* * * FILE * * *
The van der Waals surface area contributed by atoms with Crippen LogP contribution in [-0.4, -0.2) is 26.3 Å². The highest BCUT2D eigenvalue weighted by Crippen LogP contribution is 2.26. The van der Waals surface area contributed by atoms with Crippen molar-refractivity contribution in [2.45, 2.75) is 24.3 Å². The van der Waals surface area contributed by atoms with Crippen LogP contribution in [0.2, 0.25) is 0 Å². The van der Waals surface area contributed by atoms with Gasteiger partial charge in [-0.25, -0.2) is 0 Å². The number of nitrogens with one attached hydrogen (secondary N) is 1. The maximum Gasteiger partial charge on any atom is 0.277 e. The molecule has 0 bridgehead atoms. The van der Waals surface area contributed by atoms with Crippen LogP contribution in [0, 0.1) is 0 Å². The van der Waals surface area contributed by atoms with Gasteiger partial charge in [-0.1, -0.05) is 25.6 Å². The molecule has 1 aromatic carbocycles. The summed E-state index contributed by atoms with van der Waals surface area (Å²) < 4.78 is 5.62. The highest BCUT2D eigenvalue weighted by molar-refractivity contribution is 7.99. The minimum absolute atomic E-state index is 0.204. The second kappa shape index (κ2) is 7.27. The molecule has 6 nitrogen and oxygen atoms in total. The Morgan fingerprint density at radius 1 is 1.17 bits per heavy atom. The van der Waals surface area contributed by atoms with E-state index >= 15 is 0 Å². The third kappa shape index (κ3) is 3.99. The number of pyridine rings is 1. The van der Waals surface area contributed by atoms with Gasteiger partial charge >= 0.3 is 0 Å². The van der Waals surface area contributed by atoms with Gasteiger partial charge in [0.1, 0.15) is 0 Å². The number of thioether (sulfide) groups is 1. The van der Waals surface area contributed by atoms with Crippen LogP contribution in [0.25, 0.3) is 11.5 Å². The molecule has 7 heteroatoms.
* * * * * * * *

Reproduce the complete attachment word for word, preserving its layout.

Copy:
The van der Waals surface area contributed by atoms with Crippen LogP contribution in [-0.4, -0.2) is 26.3 Å². The highest BCUT2D eigenvalue weighted by Crippen LogP contribution is 2.26. The van der Waals surface area contributed by atoms with Crippen molar-refractivity contribution in [2.45, 2.75) is 24.3 Å². The van der Waals surface area contributed by atoms with Crippen LogP contribution in [0.2, 0.25) is 0 Å². The van der Waals surface area contributed by atoms with Gasteiger partial charge in [-0.25, -0.2) is 0 Å². The number of nitrogens with one attached hydrogen (secondary N) is 1. The maximum Gasteiger partial charge on any atom is 0.277 e. The molecule has 0 bridgehead atoms. The van der Waals surface area contributed by atoms with Crippen LogP contribution in [0, 0.1) is 0 Å². The van der Waals surface area contributed by atoms with Gasteiger partial charge in [-0.1, -0.05) is 25.6 Å². The molecule has 1 aromatic carbocycles. The summed E-state index contributed by atoms with van der Waals surface area (Å²) < 4.78 is 5.62. The highest BCUT2D eigenvalue weighted by molar-refractivity contribution is 7.99. The minimum absolute atomic E-state index is 0.204. The second kappa shape index (κ2) is 7.27. The molecule has 6 nitrogen and oxygen atoms in total. The Morgan fingerprint density at radius 1 is 1.17 bits per heavy atom. The van der Waals surface area contributed by atoms with E-state index >= 15 is 0 Å². The third kappa shape index (κ3) is 3.99. The number of pyridine rings is 1. The van der Waals surface area contributed by atoms with Gasteiger partial charge >= 0.3 is 0 Å². The van der Waals surface area contributed by atoms with Gasteiger partial charge in [0.1, 0.15) is 0 Å². The number of thioether (sulfide) groups is 1. The van der Waals surface area contributed by atoms with Crippen LogP contribution in [0.25, 0.3) is 11.5 Å². The molecule has 7 heteroatoms.